Best Beginner Beach Catamarans
Beach catamarans get their name from how they enter and exit the water, you guessed it! by pushing it off or up the beach. This is possible since the cat is made from lightweight materials, is small, and is configured with two hulls instead of one (a monohull).
Most beach cats consist of two pontoons fixed together by a frame covered with a trampoline instead of a solid deck. Usually, they are easy to assemble and disassemble, making it easy to transport the boat to and from the beach.
Beach Catamarans are very small boats made for water activities/sports rather than transportation as in the case of a “regular” catamaran.
Different types of Beach catamarans
Depending on your goals with the sailing there are different types of beach catamarans to choose from;
- Singlehanders are designed to be enjoyed by a single sailor; they are also optimized to be handled safely without assistance. One significant aspect of sailing alone is that you will significantly enhance learning speed since you will have to do everything on your own. The apparent downside is that you will have no one on board to share laughs and ask questions.
- Family / Multiperson are, just as the name implies, a vessel made to be sailed by more than one person. It is an enjoyable way to sail with friends and is an excellent way to learn from a more experienced sailor since you can have them on board and let them give you feedback in the moment.
- Beach catamarans for cruising are usually slower but offer more space and can relatively comfortable seat, 2-6 crew members making it perfect for a family that wants to enjoy the water in a less intense way than sail racing.
- Catamarans for kids are the smallest and lightest of them all. Some even encompass extra safety features as; no sharp edges and increased ease of maneuverability, everything needed for a small child to start sailing safely, and her parents feeling at ease.
The TOPCAT k4x is lightweight(115Kg) and, therefore, suitable for beginners. Even though the price might seem high, as far as I can tell, this boat is of high quality and very customizable with a bigger sail area if wanting a little bit more sporty feel.
The low weight also makes it possible to assemble, disassemble, and right a capsized boat without the need for extra help.
The boat is recommended for kids as young as ten all the way up to grandmas age.
Price: ~USD 9000
Even though this catamaran is longer than the K4X and allows up to four people on board, it is still possible to sail it singlehanded. The K2X is a fast and reliable boat in the TOPCAT arsenal, and this particular model has increased buoyancy to allow for more people on board.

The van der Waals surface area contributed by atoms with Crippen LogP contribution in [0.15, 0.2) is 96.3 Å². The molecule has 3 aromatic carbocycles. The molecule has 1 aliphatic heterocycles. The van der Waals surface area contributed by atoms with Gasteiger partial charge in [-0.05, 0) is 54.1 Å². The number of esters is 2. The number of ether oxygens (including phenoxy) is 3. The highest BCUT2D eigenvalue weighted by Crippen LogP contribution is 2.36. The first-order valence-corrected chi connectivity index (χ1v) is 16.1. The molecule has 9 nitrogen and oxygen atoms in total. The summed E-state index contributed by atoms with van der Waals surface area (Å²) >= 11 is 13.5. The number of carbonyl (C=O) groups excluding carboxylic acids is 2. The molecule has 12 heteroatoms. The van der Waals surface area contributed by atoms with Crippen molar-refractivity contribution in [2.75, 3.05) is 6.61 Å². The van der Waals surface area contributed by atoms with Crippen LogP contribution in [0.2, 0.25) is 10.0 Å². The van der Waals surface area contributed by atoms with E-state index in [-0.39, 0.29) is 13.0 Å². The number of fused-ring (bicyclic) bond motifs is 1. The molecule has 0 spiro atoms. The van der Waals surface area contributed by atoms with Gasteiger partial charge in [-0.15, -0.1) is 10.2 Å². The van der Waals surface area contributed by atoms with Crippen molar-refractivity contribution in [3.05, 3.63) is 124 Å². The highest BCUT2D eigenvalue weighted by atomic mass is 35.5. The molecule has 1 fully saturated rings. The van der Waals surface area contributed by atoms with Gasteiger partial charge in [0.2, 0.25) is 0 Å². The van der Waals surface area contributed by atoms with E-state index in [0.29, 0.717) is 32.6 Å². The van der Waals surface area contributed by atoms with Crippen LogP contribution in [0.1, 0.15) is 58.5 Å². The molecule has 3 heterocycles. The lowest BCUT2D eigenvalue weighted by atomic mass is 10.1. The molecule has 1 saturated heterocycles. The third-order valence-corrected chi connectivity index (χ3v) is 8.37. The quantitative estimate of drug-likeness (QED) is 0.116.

The Hobie Bravo is known for being one of the most simple and easy to sailboats there is, just perfect for this list 🙂
In fact, the boat is so simple that it doesn’t even have a boom, only a mast, and two lines. Since it is also a rotomolded construction, which is very solid and robust, you don’t have to worry about breaking anything while beaching or docking.
Price: USD 4200
- Crew: 1-2
- Length: 12′ / 3.65 m
- Beam: 4′ 5″ / 1.35 m
*Specifications from Hobie.com
Family / Multiperson
Just as the Hobie Bravo, the Nacra 500 does not use a boom, this makes it easy to assemble and more lightweight. The Nacra employes an automatic rudder system that folds up in case of collision.
With its almost 17ft, this is a somewhat bigger boat and, therefore, a little harder to handle, but on the upside, you will have more buoyancy and able to fit more people.
Price: USD 10 000
- Length: 5.0 M / 16.4 ft
- Beam: 2.44 M / 8.0 ft
- Crew Capacity: 1-4 / 1-4
With its 17ft of length, the Getaway is a big catamaran suitable for up to 6 crew and family. The size of this catamaran makes for some excellent features such as extra storage. This cat is all about comfort, stability, and enjoying a day on the water with family and friends.
Price: USD 10 000
- Crew: 1-6
- Length Overall: 17 feet
- Beam: 7 feet 8 inches
Catamarans for Kids
A catamaran for kids should be small, easy to handle, stable, and allow the little sailor to make mistakes without risking severe injury. And most importantly, it should be fun to sail! Many parents think it is nice to have your kid on a catamaran where you can also join them in the same boat; this creates a team spirit that will make a strong bond between you and your child.
Chico is a small beginner catamaran that can be enjoyed by up to three little sailors. Since the hull is flat; it is straightforward to handle in tight spaces, perfect for a beginner wanting to learn in a safe and fun manner.
Another cool aspect of the chico is that it has been designed to reduce sharp edges so that the kids are not in unnecessary risk of injury.
This cat is easy to sail and easy to assemble, and just like most other Hobie’s, it is well built by one of the biggest beach catamaran producers you can find.
Price: USD 2500
- Crew: 1/2
- Length: 3.10 m / 10′ 2″
- Beam: 1.66 m / 5′ 5″